“Where there’s laughter in every streamlet flowing . . .”
”That’s where the west begins . . .”
One more of these . . .
And the next morning we come over the mountains to arrive in Los Angeles, our destination, and travel spot for the next three weeks.
Yes, to go away we had to leave these faces for three weeks . . . and it was hard, but our friends, Will and Debby, are staying at our house on the island and sending photos and we know they are in good hands . . . And in exchange . . .
We get this . . . for the last two days we’ve been with these faces; my nephews, along with my mom and my sister Shelly ~ and my sister’s twins, Paden, on the left and Mason, on the right. They are eleven and this is the first time in my life I’ve totally been able to tell them apart. Whew! Maybe they can now forgive me for all the times I’ve had to say, “Which one are you?”
Paden on the left, Mason on the right. Poor things, they don’t know how to have fun. I feel so bad for them.
They helped us move into our hotel . . .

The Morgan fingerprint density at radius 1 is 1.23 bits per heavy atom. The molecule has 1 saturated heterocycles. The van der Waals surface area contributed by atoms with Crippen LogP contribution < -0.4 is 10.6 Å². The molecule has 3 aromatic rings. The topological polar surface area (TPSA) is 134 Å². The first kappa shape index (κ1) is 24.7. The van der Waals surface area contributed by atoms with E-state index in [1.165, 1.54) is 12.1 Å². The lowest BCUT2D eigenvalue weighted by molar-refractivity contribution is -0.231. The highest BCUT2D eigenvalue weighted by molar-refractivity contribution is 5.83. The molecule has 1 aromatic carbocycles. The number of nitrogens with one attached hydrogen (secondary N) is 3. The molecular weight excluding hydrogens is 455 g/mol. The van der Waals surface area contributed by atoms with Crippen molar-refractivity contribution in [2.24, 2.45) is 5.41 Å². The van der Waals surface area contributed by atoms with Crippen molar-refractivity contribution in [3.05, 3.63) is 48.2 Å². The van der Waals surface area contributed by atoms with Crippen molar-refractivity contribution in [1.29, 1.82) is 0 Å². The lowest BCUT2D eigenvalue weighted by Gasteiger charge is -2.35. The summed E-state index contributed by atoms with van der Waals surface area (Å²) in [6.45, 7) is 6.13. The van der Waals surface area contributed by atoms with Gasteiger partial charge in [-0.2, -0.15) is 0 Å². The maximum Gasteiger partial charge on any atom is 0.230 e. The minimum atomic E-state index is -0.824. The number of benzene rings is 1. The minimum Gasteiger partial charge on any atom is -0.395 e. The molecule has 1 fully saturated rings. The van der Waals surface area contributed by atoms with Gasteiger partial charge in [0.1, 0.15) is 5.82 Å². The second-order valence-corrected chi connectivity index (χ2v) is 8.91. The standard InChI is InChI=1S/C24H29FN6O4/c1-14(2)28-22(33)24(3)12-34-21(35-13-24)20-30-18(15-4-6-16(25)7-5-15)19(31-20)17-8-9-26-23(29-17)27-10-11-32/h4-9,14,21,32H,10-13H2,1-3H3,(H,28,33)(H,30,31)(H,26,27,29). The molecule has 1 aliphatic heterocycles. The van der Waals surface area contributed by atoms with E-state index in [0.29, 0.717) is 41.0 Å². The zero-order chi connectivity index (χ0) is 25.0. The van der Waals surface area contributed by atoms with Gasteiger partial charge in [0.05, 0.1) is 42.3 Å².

After they finished with the cart . . .
which took a while . . .
But we finally got it together . . . it’s so nice to have some (extra) men around the house. ♥
Yes, I know, I’m almost done being delightful. I just want you to know, it might take me a while to get your comments moderated (which I have to do in order to prevent spam from loading up our comment section), but I’ll get there ~ never fear. We’re off to my mom’s as soon as I get done here. Until then, one small favor? If you could close your eyes for a moment and say a little prayer for Blog Daddy, he doesn’t feel well. We’re going see him in Arizona on our way home in a couple of weeks, but until then, could you please surround him with your blessings, Girlfriends? Thank you! You are the best! XOXO to you and a special Muah! to Blog Daddy. ♥
If you don’t have our November Calendar, here’s what you almost missed! Happy November Girlfriends! XOXO Make it a wonderful one for you and the ones you love.